The colorful pages of The Hole Story of the Doughnut utilize a doughnut-shaped theme and lively illustrations to depict historical scenes with interest and humor. The tale brings us full-circle in Gregory’s life. In an interview with Gregory at age sixty-nine, he seemed amazed at the fuss over his now world-famous invention claiming he had merely invented “the first hole ever seen by mortal eyes.” A hole which has made a mighty impression.

Both children and adults should find this history of the doughnut to be a fun and interesting read. The next time I eat a “holey cake,” I’ll think back upon the story of Captain Gregory and be thankful we’re not still eating “sinkers.”

  • Reviewed by Christine Van Zandt

Writer, editor, and owner of Write for Success www.Write-for-Success.com

@WFSediting, Christine@Write-for-Success.com

Co-editor of and writer for SCBWI’s Kite Tales https://SCBWIKiteTales.wordpress.com/


The Peddler’s Bed by Lauri Fortino

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THE PEDDLER’S BED
Written by Lauri Fortino
Illustrated by Bong Redila
(Ripple Grove Press; $16.99, Ages 6-9)

 

The_Peddlers_Bed

 

Lauri Fortino’s debut picture book, The Peddler’s Bed, is a feel good story that reads like a folktale, and simply begs to be shared with the entire family. Illustrator Bong Redila’s artwork, mixing ink with watercolor, complements Fortino’s engaging text and brings a magical and colorful quality to the book as seen in the images included in this post.

 

Peddler and Cart_Peddlers Bed

Interior artwork from The Peddler’s Bed written by Lauri Fortino with illustrations by Bong Redila, Ripple Grove Press ©2015.

 

The Peddler’s Bed is about a hard working old man who is greeted by a traveling peddler. Upon his cart is a fine bed, “crafted … from the hardy oak trees that grow on the other side of the hills …” Tending his garden, the little man looks up and then, showing common courtesy, gives the salesman his undivided attention. When the peddler promises then demonstrates how this wondrous bed doesn’t squeak, my guard went up, convinced the peddler was laying on a hard sell with the end goal of taking advantage of the polite, maybe naive little man. I just had to read on to find out what Fortino was planning.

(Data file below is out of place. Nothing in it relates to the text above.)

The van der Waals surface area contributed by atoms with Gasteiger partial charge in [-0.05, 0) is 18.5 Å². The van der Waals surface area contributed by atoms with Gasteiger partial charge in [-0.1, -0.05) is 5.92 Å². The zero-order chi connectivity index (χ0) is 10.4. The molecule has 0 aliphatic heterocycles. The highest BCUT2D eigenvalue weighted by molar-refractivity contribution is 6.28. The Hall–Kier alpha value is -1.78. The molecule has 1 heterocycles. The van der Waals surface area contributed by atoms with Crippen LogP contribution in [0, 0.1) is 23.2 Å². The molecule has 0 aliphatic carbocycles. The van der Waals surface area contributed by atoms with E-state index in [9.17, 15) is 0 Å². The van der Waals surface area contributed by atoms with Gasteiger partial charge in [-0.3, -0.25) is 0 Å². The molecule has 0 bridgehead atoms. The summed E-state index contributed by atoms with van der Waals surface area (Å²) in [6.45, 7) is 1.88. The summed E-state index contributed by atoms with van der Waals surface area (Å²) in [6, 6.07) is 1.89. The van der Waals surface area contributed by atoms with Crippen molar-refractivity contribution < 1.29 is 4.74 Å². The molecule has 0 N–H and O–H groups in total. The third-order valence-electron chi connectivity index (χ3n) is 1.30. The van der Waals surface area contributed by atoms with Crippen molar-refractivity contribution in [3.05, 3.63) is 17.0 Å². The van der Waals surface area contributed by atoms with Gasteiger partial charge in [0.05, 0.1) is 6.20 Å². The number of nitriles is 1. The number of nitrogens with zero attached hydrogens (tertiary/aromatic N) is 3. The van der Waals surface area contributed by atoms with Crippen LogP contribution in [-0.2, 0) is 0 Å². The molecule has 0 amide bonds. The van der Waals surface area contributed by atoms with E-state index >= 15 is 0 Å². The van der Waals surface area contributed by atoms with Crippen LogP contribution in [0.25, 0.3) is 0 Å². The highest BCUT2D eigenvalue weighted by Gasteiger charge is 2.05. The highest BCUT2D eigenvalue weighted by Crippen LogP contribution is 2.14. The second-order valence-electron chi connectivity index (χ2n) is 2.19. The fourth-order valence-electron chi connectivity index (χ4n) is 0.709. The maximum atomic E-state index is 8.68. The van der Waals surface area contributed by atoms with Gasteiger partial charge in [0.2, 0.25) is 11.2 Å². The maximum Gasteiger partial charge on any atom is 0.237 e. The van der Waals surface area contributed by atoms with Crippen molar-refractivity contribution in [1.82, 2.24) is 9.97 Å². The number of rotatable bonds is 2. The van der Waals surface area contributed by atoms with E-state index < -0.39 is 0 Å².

Peddler Jump_Peddlers Bed

Interior artwork from The Peddler’s Bed written by Lauri Fortino with illustrations by Bong Redila, Ripple Grove Press ©2015.

 

Clearly impressing the old man, the traveling salesman offers the bed “at a very fair price,” only the little man hasn’t a penny to spare. When the peddler proposes to give the man the bed provided he “can think of a way to make my oak bed squeak by sunset,” he’s assured the comfy bed will be his, and cannot refuse the challenge.

Hopeful of the prospect of winning such a fine bed, the little man shares the shade of his porch then prepares dinner for the salesman as the two enjoy each other’s company. Fortino’s peppered the story with lots of teasing, red-herring squeaks everywhere inside and outside the old man’s tiny house, everywhere except the bed.

 

Little Man Asleep_Peddlers Bed

Interior artwork from The Peddler’s Bed written by Lauri Fortino with illustrations by Bong Redila, Ripple Grove Press ©2015.

 

Realizing he’s lost the bet, the man accepts the peddler’s invitation to try out the bed anyway and proceeds to fall into a deep, squeak-filled (snoring) sleep. The final gesture by the departing peddler, one of kindness and generosity after noting the little man’s grace and hospitality despite his hand-to-mouth existence, is one that will reward readers in the best possible way. The Peddler’s Bed is a charming story of humanity and brings a renewed faith in the random kindness of strangers found in the most unexpected places in the most delightful ways.

  • Reviewed by Ronna Mandel

Christmas Books Roundup Part Two